Tim Cook recently had some harsh words for the Microsoft Surface tablet, but he also addressed Steve Jobs’ comments on 7-inch tablets back in 2010. Jobs had this to say of 2010’s 7-inch lineup:
“Apple’s done extensive user-testing on touch interfaces over many years, and we really understand this stuff….There are clear limits of how close you can physically place elements on a touch screen before users cannot reliably tap, flick, or pinch them. This is one of the key reasons we think the 10-inch screen size is the minimum size required to create great tablet apps … The 7-inch tablets are tweeners, too big to compete with a smartphone and too small to compete with an iPad” said Jobs, in October of 2010.
To be fair, although he’d be wrong to say this about 7-inch tablets today, he wasn’t wrong in 2010. They were pretty much DOA.
“On your question about iPad Mini, the comments you’re referencing are comments Steve had made before about 7-inch tablets. Let me be clear, we would not make a 7-inch tablet, we don’t think they’re good products. One of the reasons is size. The difference on just the real estate size is almost 30 percent. When you look at the usable area, it’s much greater than that, it’s 50 to 67 percent. The iPad Mini has the same number of pixels as iPad 2 does, so you have access to all 275,000 apps that are in our App Store that have been custom designed to take advantage of the full canvas. iPad Mini is a fantastic product, it’s not a compromised product like the 7-inch tablets” Cook responded.
Cook also said that the iPad mini is in a “whole different league”, and with 275,000 curated iPad apps available, I get where he’s coming from. There are many examples of iPad apps that have been fully optimized, compared to Android tablet apps that have simply been scaled up. The majority of Android apps are not optimized for tablet use yet, and they are simply being scaled up, which is a huge waste of space and provides a less compelling experience. It remains to be seen what Windows 8 for the Surface RT and Surface Pro will bring to the table in terms of the app market, but I suspect they will fair better than Google in terms of optimization.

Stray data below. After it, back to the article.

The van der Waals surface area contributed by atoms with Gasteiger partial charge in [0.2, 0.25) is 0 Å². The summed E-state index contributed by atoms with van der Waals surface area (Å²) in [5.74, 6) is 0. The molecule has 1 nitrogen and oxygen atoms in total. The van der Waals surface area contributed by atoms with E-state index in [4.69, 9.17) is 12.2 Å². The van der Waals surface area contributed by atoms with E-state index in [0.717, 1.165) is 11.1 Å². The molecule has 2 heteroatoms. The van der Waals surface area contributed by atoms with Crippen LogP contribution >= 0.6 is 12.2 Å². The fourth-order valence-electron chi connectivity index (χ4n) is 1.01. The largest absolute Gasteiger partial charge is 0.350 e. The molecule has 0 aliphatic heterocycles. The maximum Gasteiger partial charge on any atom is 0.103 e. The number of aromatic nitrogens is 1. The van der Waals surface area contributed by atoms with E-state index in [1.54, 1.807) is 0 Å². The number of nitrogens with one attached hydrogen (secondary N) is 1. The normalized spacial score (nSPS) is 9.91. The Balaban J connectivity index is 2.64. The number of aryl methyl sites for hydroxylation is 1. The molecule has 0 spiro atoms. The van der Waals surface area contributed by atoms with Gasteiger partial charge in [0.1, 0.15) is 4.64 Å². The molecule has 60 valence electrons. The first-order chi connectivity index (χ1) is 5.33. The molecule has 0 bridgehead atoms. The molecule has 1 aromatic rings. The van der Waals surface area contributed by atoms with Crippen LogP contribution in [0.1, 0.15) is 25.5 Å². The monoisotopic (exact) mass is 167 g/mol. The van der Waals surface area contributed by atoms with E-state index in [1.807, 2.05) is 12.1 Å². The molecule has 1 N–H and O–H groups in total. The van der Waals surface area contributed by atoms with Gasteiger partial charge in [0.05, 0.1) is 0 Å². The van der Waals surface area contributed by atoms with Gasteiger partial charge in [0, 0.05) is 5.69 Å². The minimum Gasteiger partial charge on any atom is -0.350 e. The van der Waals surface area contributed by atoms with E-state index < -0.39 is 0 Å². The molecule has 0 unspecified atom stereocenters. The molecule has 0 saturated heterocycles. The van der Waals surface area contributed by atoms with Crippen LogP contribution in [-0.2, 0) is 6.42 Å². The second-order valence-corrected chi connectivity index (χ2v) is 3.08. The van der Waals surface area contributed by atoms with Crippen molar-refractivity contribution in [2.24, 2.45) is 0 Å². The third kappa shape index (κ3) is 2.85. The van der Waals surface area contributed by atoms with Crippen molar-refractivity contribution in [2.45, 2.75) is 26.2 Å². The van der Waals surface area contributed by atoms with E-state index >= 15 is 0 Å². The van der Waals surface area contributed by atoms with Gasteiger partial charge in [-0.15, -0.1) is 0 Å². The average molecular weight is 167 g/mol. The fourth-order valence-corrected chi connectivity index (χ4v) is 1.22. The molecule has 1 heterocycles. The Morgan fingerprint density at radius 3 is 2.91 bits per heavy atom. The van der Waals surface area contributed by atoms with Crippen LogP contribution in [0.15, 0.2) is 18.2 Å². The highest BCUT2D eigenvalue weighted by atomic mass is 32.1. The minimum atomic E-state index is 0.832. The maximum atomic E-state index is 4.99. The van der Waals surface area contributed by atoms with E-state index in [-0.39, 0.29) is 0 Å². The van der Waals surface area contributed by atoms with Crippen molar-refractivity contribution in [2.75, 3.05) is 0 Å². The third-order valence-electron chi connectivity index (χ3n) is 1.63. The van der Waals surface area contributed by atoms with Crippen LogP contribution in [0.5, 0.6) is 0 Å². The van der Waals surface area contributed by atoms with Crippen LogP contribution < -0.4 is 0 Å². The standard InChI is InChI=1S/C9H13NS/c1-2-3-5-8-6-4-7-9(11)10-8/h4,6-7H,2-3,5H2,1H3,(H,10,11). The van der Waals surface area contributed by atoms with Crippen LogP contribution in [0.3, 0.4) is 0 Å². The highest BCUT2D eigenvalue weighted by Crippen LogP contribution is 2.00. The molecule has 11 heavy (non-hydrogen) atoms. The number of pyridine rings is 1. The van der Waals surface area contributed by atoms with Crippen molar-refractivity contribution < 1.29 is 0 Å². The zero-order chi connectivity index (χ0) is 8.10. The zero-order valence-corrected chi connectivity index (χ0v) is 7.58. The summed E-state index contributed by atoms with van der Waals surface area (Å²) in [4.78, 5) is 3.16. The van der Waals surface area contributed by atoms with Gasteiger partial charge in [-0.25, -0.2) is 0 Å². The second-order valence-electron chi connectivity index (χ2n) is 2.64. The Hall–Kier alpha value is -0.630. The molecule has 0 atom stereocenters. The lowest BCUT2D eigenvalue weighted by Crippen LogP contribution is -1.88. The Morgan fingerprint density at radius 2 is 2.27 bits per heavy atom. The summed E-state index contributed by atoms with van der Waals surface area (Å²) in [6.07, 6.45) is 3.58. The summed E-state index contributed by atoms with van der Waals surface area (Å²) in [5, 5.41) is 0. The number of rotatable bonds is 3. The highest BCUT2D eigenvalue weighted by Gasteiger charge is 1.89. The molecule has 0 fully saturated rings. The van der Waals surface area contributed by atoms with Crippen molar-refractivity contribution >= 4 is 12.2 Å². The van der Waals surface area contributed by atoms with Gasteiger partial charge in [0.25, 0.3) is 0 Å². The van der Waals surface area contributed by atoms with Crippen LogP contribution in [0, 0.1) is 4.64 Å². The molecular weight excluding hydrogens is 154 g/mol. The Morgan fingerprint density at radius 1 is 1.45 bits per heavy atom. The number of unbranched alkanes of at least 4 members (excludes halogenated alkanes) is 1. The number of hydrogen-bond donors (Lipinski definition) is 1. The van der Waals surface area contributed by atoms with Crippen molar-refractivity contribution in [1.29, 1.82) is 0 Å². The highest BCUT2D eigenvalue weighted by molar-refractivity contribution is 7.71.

Twitter for iPad is tablet-optimized, whereas Twitter for Android tablets is scaled up.
On screen size, however, I just don’t think that 0.9″ really makes that much of a difference. To go by that logic, the iPhone 5 is providing a drastically inferior experience to the one found on the Galaxy Nexus, Samsung Galaxy S III, and the litany of other large-screened Android phones. It seems like Cook is willing to downplay the actual specs – such as processor and pixel density – and go straight to screen size, as long as it suits his position. Are those Android phones better than the iPhone 5 simply because their screens are larger? In my opinion, no. I also do not believe the iPad mini is better than the Nexus 7 or other tablets due to its larger screen size.
The Nexus 7 has a faster processor, a sharper screen, and it costs $129 less than the iPad mini. Is 0.9″ of screen real estate really worth $129 more? Probably not. Apple’s massive library of tablet-optimized apps, however, may be worth a great deal to you.
What do you think about Cook’s comments? Do you think they hold any water, given the comparison between the iPhone 5 and competing phones? Let us know in the comments!